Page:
But you are right in that if you have those things it is very difficult to just walk out of jobs. I also don't think someone should have to--especially in a good functioning system that helps take care of bully issues, etc. There is also something to be said about the strength of character that can develop from dealing with the issue, and trying to have the patience to hang in there until a better opportunity comes up.

After many years of teaching and administrative service at a variety of colleges, universities and independent schools, I have come to the unimpeachable conclusion that bullying is part of the DNA of these kinds of institutions. In a strange way, it seems to permeate other types of nonprofits in Charlottesville. The common DNA strand here seems to be UVA. Many of the local nonprofits are headed by retired and former faculty and/or UVA grads. Is this strand of institutional DNA unique to UVA ? Sadly no, but it does seem to thrive here in the nonprofit arena.

I have to believe that President Sullivan has the right intentions, but for a program to succeed it needs much more than just a new name for an old idea. I have served on several boards at UVA and other nonprofits. I have witnessed first hand the inhuman and unprofessional manner by which UVA terminates high level administrators. One case in recent memory was of a long term administrator who received a letter telling her that she was terminated. When she tried to find out why, she was told that a former president of the University didn't like her. Not a good way to win friends and influence people!

The "culture" at / and of UVA needs to change. With few exceptions, I have never met a UVA administrator, director or grad who didn't think they were the "chosen people." And that they were better than most of the rest of the world. I have watched UVA folks treat waiters as if they were mentally inferior. The buzz around town is how grateful we in Cville should be that UVA is here and they can do what they damn well please and the rest of the town can pound sand! How many weekends do UVA move in/move outs, football games and other crowd generators take over the entire town making it very difficult for townies to get from one side of town to the other. The University has gone so far in support of football that it forced the Catholic Center to cancel Saturday night services so UVA could sell all the nearby parking spaces and block streets.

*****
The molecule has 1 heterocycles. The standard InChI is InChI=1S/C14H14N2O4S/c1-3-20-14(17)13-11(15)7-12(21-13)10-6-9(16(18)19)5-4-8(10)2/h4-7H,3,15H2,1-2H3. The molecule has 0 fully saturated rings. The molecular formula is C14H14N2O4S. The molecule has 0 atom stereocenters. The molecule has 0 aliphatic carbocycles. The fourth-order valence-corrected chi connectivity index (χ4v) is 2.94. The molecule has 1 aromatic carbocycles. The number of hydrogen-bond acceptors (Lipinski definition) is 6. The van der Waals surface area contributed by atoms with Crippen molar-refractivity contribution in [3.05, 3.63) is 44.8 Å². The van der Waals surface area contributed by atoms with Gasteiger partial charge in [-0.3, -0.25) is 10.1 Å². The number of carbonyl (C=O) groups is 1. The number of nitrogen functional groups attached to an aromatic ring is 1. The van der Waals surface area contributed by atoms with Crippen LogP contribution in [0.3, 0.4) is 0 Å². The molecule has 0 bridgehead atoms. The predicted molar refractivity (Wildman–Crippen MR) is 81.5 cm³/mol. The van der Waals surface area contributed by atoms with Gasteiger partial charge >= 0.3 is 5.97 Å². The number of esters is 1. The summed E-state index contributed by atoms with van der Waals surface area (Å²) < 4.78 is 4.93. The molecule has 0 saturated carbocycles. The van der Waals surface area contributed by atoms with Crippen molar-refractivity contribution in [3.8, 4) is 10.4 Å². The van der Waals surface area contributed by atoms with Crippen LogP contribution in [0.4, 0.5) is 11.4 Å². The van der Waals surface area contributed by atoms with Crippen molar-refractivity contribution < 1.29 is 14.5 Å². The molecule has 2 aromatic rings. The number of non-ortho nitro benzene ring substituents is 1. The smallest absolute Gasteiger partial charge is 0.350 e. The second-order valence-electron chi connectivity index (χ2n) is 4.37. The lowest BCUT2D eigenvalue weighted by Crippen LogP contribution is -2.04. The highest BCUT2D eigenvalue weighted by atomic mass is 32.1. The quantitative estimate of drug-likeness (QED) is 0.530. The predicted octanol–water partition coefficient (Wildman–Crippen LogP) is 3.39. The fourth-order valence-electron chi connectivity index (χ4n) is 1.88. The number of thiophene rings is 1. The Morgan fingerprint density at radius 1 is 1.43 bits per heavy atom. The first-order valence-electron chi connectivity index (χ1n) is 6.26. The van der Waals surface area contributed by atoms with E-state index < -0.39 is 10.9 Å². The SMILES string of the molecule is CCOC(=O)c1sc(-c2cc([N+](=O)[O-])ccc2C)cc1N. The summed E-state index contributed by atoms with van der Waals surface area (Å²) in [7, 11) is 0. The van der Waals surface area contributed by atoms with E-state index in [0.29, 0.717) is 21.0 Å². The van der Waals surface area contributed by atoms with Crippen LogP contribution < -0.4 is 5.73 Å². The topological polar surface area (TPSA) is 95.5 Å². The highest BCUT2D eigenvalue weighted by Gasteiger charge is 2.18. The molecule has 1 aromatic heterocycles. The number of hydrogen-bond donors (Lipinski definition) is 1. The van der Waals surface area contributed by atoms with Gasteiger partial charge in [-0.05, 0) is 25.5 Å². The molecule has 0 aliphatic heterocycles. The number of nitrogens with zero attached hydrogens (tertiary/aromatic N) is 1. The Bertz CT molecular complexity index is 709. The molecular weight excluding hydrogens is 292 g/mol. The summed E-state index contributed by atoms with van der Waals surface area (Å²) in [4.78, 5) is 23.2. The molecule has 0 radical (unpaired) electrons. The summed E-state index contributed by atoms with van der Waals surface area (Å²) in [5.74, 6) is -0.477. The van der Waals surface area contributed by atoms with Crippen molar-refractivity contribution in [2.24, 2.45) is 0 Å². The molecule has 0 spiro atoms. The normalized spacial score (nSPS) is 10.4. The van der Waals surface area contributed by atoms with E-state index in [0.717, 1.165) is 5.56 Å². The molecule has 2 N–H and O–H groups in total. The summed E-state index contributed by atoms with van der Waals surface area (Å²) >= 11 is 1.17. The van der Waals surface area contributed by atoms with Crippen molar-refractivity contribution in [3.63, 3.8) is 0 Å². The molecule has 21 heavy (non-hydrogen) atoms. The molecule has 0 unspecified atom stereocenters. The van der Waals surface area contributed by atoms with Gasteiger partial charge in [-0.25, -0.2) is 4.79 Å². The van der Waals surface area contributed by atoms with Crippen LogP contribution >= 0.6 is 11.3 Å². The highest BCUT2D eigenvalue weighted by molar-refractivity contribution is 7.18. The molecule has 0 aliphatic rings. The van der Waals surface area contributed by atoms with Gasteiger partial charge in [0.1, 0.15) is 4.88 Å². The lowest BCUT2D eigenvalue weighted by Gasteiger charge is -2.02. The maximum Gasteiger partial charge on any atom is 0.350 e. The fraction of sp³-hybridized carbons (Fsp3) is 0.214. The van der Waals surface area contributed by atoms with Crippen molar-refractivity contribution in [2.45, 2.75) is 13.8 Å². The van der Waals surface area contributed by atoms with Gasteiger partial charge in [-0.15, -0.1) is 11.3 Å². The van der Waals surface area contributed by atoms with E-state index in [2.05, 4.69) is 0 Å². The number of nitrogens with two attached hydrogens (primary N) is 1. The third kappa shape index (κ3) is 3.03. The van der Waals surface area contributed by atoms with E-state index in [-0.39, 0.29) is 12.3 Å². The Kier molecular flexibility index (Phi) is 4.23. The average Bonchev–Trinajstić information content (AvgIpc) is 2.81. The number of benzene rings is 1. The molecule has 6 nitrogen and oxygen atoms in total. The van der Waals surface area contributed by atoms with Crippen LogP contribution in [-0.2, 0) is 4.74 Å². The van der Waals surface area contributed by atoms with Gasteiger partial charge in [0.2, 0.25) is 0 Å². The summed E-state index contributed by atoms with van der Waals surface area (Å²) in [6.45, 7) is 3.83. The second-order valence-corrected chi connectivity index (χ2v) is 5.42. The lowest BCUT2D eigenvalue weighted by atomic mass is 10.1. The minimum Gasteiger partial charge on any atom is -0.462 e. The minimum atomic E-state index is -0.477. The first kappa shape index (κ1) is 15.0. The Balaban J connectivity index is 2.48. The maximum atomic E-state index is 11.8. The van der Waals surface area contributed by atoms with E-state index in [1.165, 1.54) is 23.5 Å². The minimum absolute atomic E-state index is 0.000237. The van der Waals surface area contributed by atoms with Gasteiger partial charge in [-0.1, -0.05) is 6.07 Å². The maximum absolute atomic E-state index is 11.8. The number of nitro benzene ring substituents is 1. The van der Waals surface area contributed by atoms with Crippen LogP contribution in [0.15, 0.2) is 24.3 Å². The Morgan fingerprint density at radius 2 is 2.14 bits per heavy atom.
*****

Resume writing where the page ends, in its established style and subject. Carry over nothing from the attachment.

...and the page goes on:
In my own experience, it has been clear that most bullies had some childhood trauma that causes them to seek and use power inappropriately. Adult children of alcoholics seem to be high on the list of bullies with nerds coming in next. Pick something from the DSM that relates to childhood problems and more than likely you will find a bully who hasn't fixed his or her life issues.

Change is hard; it takes time and genuine effort. UVA needs to take a hard look from the newest student to the oldest faculty member and every other person in between and make it clear that the things that may have contributed to all of the recent deaths are, simply, not acceptable to the institution.

Without the University might the town just be another Madison or Orange? I doubt it as the local history going back to the founding of our new democracy would have driven more interest here than many other towns. We are all works in progress, let's try to grow and learn from the past and create a much better future.


Booo! What you say makes complete sense. But in reality it isn't so easy just to quit and go out and find a new job. And I don't have a mortgage or kids either. The last time I went looking for a job I got no offers and I have a good employment record and a lot of experience. It's not an easy economy to find a job in. Perhaps with your skillset it is easy, but not all of us have that luxury. Every other part of the job I liked and the other people were all fine. I didn't really feel like taking on this bully who was at the top of the heap, while I was at the bottom of the heap. As it was stated in the case of the VQR incident, the quirks of people who are good at what they do and hard to replace are tolerated. I could see that was what was going on in this case, so I stuck it out. I am personally very happy that Sullivan has introduced this initiative, because this person may finally get an idea of what is acceptable and unacceptable behavior without having to actually admit to themselves that they are a bully.